Getting Handsy with Landmarks
It’s time to leave the Leaning Tower, Lady Liberty, and the pyramids alone. The Internet is plagued with people pushing the Leaning Tower of Pisa over (or trying to push it back up) and poking and pinching everything from the Statue of Liberty to the moon. And while making the Jet d’Eau in Geneva spout out of your mouth is slightly more creative, it’s also a great way to throw out your back—and get in the way of everyone else trying to actually enjoy these attractions.
In the sand, on a summit, or in the subway, feet seem to creep into photos that would otherwise work without them, but adding them in is a way to say, “Look, I’m really here.” Get the rest of yourself in a shot—like a good old-fashioned family travel photo—by (gasp!) asking a stranger if they’d mind taking a photo of you. For the more hardcore photographers, a tripod and camera timer or remote works wonders.
If you’ve never taken a jumping photograph, you’ve most certainly seen a friend that has, and in all likelihood they expertly angled the camera up from low on the ground to magically increase the height of their jump. Typically, these shots are taken in front of well-known landmarks, like the Eiffel Tower or Taj Mahal. Jumping in photography goes back to Philippe Halsman, a photographer active in the 1940s through 70s. He coined the term “jumpology,” and believed subjects showed more of their true personality because they were focused on something other than the camera. But if you’re excited enough by a destination that it makes you want to literally jump for joy, channel that energy into actually taking in the location versus spending an hour trying to look like you’re flying.
It’s not worth it. Half the time you’ve got a big hunk of metal in your shot. The other half, you’re getting your giant stick in the way of other people enjoying the scenery. And when you’re only paying attention to getting everyone and everything in the shot, chances are you’re not paying attention to the people you’re almost hitting. Get a group shot the old fashioned way: ask someone to take the photo for you. You’ll be amazed at how friendly travellers and locals are, especially if your selfie obsession has prevented you from talking to strangers for years.
Everyone loves a good sunset or the California coast or the New York City skyline. Let’s allow these beautiful locations to shine without obstructing them with our fingers forming a heart (though, logistically, it’s impressive if you can take these shots without a third hand). Bonus points for refraining from making hearts with your travel partner.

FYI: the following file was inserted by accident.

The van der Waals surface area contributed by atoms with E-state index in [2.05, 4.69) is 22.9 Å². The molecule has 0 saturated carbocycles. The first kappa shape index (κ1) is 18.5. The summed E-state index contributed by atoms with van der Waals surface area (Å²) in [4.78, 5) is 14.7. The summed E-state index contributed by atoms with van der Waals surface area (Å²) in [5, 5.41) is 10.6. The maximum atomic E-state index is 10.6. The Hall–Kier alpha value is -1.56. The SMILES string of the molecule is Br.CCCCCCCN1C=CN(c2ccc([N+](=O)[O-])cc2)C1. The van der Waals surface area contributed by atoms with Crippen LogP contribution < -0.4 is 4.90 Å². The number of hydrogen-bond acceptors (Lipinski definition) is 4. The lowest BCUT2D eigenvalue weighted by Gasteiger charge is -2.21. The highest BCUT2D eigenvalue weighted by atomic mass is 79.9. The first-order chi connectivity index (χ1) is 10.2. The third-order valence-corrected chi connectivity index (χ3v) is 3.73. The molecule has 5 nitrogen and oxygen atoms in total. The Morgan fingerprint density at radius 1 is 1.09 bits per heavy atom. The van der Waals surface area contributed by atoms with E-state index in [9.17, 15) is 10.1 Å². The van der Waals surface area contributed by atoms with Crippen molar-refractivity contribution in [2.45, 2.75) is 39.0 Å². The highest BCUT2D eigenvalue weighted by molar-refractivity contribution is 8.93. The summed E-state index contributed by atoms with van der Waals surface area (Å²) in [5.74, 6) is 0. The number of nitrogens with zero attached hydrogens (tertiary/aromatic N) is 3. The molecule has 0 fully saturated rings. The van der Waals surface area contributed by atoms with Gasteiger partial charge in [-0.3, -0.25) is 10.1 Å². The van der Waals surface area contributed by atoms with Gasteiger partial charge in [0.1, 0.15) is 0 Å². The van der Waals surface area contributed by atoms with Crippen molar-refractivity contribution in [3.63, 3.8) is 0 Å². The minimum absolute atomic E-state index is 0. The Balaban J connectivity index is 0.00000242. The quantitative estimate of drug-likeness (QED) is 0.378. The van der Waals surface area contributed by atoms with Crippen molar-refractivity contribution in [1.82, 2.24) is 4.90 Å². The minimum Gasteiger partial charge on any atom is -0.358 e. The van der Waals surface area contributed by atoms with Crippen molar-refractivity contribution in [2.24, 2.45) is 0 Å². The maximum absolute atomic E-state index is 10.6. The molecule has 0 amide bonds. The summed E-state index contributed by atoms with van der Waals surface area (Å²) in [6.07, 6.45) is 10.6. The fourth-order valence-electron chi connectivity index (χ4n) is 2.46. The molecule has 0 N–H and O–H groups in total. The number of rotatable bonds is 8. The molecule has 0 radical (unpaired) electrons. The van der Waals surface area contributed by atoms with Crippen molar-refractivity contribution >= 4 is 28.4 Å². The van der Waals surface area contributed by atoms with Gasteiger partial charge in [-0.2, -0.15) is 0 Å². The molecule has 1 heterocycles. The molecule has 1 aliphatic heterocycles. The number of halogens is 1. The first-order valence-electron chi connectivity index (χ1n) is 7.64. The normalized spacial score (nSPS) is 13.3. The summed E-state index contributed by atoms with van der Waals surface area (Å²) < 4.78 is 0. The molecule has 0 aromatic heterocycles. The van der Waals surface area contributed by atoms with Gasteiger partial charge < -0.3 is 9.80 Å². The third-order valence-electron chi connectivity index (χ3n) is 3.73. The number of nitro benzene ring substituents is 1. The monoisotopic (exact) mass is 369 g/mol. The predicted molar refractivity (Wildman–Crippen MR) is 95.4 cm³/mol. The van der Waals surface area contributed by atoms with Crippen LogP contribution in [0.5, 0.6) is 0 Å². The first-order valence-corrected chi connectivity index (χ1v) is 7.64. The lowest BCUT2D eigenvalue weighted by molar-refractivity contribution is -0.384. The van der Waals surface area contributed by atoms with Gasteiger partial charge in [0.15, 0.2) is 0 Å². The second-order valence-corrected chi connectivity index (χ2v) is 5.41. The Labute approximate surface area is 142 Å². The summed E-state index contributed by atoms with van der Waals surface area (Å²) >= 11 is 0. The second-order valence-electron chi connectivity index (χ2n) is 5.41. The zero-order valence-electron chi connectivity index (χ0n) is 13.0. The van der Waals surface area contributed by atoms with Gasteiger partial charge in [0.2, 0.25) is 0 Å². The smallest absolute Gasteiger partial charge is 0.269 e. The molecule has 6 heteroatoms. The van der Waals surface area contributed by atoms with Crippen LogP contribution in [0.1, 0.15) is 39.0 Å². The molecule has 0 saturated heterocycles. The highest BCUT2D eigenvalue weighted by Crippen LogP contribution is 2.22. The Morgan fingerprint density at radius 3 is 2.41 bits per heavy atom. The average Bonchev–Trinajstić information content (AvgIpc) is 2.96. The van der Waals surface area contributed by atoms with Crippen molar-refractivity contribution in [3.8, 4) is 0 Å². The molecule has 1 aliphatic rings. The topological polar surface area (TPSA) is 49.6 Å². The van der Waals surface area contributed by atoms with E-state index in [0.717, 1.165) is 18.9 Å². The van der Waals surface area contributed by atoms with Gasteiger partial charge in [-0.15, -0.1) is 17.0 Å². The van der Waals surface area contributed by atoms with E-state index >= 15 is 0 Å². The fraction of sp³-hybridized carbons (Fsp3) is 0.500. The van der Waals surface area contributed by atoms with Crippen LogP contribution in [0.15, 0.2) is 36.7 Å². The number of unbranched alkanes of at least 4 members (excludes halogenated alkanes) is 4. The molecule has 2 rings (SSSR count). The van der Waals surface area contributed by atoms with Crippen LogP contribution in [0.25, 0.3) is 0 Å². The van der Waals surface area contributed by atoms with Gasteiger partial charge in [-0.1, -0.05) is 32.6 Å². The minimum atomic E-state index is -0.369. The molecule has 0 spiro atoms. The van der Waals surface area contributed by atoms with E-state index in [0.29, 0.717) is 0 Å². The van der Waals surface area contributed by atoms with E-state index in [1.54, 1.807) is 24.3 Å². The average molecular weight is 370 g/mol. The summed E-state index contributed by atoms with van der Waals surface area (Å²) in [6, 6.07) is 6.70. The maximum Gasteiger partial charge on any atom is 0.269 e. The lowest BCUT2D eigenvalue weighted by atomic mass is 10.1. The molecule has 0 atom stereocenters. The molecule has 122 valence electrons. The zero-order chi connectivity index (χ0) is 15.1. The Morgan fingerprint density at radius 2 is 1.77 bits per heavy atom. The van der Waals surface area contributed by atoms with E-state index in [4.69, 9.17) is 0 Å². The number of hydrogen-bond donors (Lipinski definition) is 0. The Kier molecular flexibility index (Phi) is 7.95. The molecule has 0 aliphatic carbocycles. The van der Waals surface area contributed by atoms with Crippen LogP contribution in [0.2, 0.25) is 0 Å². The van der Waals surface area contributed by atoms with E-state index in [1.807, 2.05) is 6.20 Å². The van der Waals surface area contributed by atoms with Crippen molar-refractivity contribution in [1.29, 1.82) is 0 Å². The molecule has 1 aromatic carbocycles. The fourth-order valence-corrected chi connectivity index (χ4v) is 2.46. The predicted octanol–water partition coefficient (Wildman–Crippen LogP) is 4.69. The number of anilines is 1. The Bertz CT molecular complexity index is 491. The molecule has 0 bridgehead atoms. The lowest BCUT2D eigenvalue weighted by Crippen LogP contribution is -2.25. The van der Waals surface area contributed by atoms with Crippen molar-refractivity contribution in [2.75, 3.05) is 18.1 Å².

Some food is definitely photo-worthy (especially if you’re paying nearly $300 for dinner at Noma). However, there’s a difference between a quick snap to remember a beautiful presentation or an interesting combination of ingredients and going full-on photo shoot mode. If you’re taking out your DSLR and spending more than 30 seconds taking photos before eating your dinner, you’ve crossed the line. Please, for the love of bacon, eat your food before it gets cold.
The Lone Ice Cream Cone
Ice cream is delicious. But the solo ice cream cone, often photographed against an interesting wall or other backdrop to add depth and sense of place, is becoming an epidemic. The photos are often used to show off a good manicure (and rings of the newly engaged). Eat the ice cream before it melts and the sprinkles start to fall off (and you get sticky hands—a camera’s worst nightmare).
The lone chair. The peeling paint. The busted windows. In general, abandoned building photography tends to involve a lot of heavy editing or HDR processing—turning photographs into some other art form. Deserted spots are often eerie and can produce some interesting memories, but the market for this subject is saturated.
When Socality Barbie hit the scene and started poking fun at all the cliched photographs taken in the Pacific Northwest (of which there are many), it became extra clear that there’s an overabundance of train tracks in the fog. First off, we hope these aren’t tracks that are used, and if they are we hope the photographers had a vague idea of the train timetable. Second, a little more originality wouldn’t hurt if you’re going to take the classic tracks-into-the-horizon shot.
Too often you’ll see a photograph and think, how did they just happen to have those chalkboards/picture frames/fancy umbrellas? This happens a lot in engagement photography, but can happen in travel photography when you spot a street vendor and think, “Wouldn’t those balloons he’s selling make my photos more interesting?” The answer is sure, if you’re going for the posed look. But for photography that genuinely captures your experience, leave the props aside. It’s not like anyone actually runs around the streets of Paris with a bundle of balloons blowing in the breeze.
Belongings from Above
It’s unclear when it became popular to artfully and precisely lay out all of your belongings before you go on a trip and snap a photo from above. Often-seen variations include photos of coffee (it’s OK to drink the latte art without photographic evidence) and bedside tables, often with strategically placed books and a single, potted succulent. It’s time to retire this minimalistic approach to showing off belongings like your expensive watch or a boarding pass to an exotic destination given that innumerable corporate brands and Instagrammers have exhausted the technique.
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